Boeing CEO to step down in overhaul sparked by safety crisis

27 Mar, 2024 - 00:03 0 Views
Boeing CEO to step down in overhaul sparked by safety crisis Dave Calhoun

eBusiness Weekly


Boeing Co Chief Executive Officer Dave Calhoun is stepping down at the end of the year, part of a sweeping leadership overhaul as the planemaker struggles to get a handle on a spiraling safety crisis.

Chairman Larry Kellner will not stand for re-election, Boeing said in a statement Monday. Stan Deal, the embattled chief of Boeing’s commercial airplane division, is also departing immediately and will be replaced by Chief Operating Officer Stephanie Pope.

The shakeup reflects growing customer frustration as the crisis centering on the planemaker’s manufacturing quality and safety shows no signs of receding. Kellner, Calhoun and Deal mark the highest-profile departures since a near-catastrophic incident in January involving its 737 Max jetliner plunged Boeing into ever-deepening turmoil.

Calhoun and Deal faced growing criticism from unhappy customers after the Alaska Airlines incident exposed lapses in Boeing’s manufacturing controls, and pressure had been growing on directors to revamp Boeing’s senior management. Questions over their leadership reached a crescendo last week when the heads of major airlines asked the board to meet directly, without Calhoun present.

The move to bypass the CEO offered a signal to investors and company officials alike: The airlines were losing patience with the top brass.

The leadership shuffle was finalized during a board session over the weekend, according to people familiar with the matter who asked not to be identified. The changes had been discussed for months amid the burgeoning crisis, the people said, but the matter was brought to a head by the need to issue the annual proxy statement, which already is weeks later than is typical for Boeing.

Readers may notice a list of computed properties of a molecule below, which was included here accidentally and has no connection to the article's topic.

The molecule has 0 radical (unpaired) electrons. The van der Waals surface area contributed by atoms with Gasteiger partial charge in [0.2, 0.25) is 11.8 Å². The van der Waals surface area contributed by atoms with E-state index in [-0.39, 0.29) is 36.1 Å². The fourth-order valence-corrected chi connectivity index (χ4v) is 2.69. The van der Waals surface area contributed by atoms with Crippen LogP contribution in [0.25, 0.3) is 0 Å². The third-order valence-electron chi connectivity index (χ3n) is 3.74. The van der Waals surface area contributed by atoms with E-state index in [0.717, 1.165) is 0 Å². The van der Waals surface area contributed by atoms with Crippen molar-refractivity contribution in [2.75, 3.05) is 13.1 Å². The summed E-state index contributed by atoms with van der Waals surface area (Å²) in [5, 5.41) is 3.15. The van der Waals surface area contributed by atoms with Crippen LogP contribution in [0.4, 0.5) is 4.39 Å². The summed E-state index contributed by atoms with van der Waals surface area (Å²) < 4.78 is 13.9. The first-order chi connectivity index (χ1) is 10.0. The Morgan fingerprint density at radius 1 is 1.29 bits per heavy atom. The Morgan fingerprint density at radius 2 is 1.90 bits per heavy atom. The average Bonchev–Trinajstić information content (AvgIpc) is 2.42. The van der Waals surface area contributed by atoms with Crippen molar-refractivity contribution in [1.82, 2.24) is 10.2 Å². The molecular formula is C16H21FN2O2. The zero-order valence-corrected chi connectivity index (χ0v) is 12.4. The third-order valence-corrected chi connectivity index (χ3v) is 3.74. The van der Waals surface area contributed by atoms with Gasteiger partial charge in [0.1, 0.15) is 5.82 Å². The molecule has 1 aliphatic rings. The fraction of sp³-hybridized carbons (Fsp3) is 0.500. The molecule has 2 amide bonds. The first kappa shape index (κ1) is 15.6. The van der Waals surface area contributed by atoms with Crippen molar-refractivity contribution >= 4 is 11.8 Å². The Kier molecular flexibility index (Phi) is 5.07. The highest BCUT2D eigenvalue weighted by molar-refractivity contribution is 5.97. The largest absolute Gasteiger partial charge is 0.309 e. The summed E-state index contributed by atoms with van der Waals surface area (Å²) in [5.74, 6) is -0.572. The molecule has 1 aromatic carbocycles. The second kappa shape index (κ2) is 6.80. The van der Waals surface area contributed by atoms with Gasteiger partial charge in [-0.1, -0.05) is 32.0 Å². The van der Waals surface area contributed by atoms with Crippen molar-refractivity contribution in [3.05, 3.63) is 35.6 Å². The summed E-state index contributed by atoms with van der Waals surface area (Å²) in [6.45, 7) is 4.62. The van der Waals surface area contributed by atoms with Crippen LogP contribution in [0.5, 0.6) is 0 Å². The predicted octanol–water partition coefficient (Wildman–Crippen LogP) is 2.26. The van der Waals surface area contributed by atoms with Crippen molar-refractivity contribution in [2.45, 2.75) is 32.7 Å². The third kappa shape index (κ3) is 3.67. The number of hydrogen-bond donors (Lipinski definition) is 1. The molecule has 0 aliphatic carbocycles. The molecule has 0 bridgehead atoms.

Kellner in particular wanted to make sure the handoff for the chair and CEO roles were mapped out ahead of the company’s annual meeting, one of the people said.

“While someone losing their job is rarely something to celebrate, we think that this is probably a wise move by the Boeing board of directors,” Robert Stallard, an analyst with Vertical Research Partners, told clients Monday. “Many of Boeing’s customers, suppliers and other stakeholders have arguably lost faith in the company, while its relations with the FAA and NTSB are clearly strained.”

A detailed audit of Boeing and its suppliers by the US Federal Aviation Administration raised concerns about the company’s safety culture, the agency’s top official said last week.

Former Qualcomm chief Steve Mollenkopf, who has been on Boeing’s board since 2020, will head the search for a new CEO as lead independent director, the company said.

Potential candidates for the top job include Pope, who remains in the running despite changing roles in Monday’s reshuffling, according to a person familiar with the matter. Others potentially under consideration could include General Electric Co.

CEO Larry Culp; David Gitlin, a Boeing director and CEO of Carrier Global Corp.; Patrick Shanahan, CEO of Boeing supplier Spirit AeroSystems Holdings Inc.; and Greg Smith, chairman of American Airlines Group Inc. and Boeing’s former finance chief.

Representatives for Gitlin, Shanahan and Smith didn’t immediately respond to requests for comment. In a February interview, when asked if he would be interested in becoming Boeing’s CEO, Culp said he was “looking forward to serving Boeing as their most important partner and supplier.” GE had no additional comment.

Whoever is chosen will take over a company that “has been playing a reactionary defense for quite some time,” Ron Epstein, an analyst with Bank of America, said in a note. “This may be the first real chance, in a long time, Boeing has had to clean house and reset their own narrative.”